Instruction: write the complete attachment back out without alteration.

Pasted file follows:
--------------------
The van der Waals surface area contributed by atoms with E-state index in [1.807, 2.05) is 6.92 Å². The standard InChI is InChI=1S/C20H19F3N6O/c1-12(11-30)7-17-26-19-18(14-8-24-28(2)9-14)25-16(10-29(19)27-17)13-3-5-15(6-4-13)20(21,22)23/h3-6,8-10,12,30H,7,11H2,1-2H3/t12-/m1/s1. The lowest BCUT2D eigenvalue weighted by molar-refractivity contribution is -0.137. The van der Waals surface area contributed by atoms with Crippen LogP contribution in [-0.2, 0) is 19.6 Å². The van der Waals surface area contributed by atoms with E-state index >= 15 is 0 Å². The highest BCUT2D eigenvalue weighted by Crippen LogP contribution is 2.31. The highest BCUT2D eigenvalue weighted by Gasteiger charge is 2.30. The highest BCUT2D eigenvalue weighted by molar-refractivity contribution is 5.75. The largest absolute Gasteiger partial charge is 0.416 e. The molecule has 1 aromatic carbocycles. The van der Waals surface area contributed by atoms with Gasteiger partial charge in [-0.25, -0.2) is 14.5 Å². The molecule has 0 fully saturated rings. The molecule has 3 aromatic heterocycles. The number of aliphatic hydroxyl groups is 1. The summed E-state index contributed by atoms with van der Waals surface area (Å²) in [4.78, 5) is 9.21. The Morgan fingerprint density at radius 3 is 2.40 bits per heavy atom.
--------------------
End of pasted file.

The van der Waals surface area contributed by atoms with E-state index in [1.807, 2.05) is 6.92 Å². The standard InChI is InChI=1S/C20H19F3N6O/c1-12(11-30)7-17-26-19-18(14-8-24-28(2)9-14)25-16(10-29(19)27-17)13-3-5-15(6-4-13)20(21,22)23/h3-6,8-10,12,30H,7,11H2,1-2H3/t12-/m1/s1. The lowest BCUT2D eigenvalue weighted by molar-refractivity contribution is -0.137. The van der Waals surface area contributed by atoms with Crippen LogP contribution in [-0.2, 0) is 19.6 Å². The van der Waals surface area contributed by atoms with E-state index >= 15 is 0 Å². The highest BCUT2D eigenvalue weighted by Crippen LogP contribution is 2.31. The highest BCUT2D eigenvalue weighted by Gasteiger charge is 2.30. The highest BCUT2D eigenvalue weighted by molar-refractivity contribution is 5.75. The largest absolute Gasteiger partial charge is 0.416 e. The molecule has 1 aromatic carbocycles. The van der Waals surface area contributed by atoms with Gasteiger partial charge in [-0.25, -0.2) is 14.5 Å². The molecule has 0 fully saturated rings. The molecule has 3 aromatic heterocycles. The number of aliphatic hydroxyl groups is 1. The summed E-state index contributed by atoms with van der Waals surface area (Å²) in [4.78, 5) is 9.21. The Morgan fingerprint density at radius 3 is 2.40 bits per heavy atom.